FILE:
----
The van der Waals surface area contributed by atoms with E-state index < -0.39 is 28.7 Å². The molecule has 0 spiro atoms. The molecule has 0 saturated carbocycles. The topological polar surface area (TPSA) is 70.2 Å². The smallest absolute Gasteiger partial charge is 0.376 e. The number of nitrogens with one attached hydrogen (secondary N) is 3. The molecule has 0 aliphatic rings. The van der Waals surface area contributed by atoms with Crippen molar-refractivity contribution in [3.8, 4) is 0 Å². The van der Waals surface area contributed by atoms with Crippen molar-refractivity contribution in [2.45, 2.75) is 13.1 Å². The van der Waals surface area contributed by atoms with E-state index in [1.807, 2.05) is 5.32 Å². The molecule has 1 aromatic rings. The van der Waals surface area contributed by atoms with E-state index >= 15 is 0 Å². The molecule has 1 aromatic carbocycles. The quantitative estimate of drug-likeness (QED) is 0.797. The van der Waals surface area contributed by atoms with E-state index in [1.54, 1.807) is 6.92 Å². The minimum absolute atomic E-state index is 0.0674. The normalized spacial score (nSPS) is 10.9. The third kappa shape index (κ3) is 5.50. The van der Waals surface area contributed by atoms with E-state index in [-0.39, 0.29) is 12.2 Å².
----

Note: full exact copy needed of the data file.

The van der Waals surface area contributed by atoms with E-state index < -0.39 is 28.7 Å². The molecule has 0 spiro atoms. The molecule has 0 saturated carbocycles. The topological polar surface area (TPSA) is 70.2 Å². The smallest absolute Gasteiger partial charge is 0.376 e. The number of nitrogens with one attached hydrogen (secondary N) is 3. The molecule has 0 aliphatic rings. The van der Waals surface area contributed by atoms with Crippen molar-refractivity contribution in [3.8, 4) is 0 Å². The van der Waals surface area contributed by atoms with Crippen molar-refractivity contribution in [2.45, 2.75) is 13.1 Å². The van der Waals surface area contributed by atoms with E-state index in [1.807, 2.05) is 5.32 Å². The molecule has 1 aromatic rings. The van der Waals surface area contributed by atoms with E-state index >= 15 is 0 Å². The molecule has 1 aromatic carbocycles. The quantitative estimate of drug-likeness (QED) is 0.797. The van der Waals surface area contributed by atoms with E-state index in [1.54, 1.807) is 6.92 Å². The minimum absolute atomic E-state index is 0.0674. The normalized spacial score (nSPS) is 10.9. The third kappa shape index (κ3) is 5.50. The van der Waals surface area contributed by atoms with E-state index in [-0.39, 0.29) is 12.2 Å².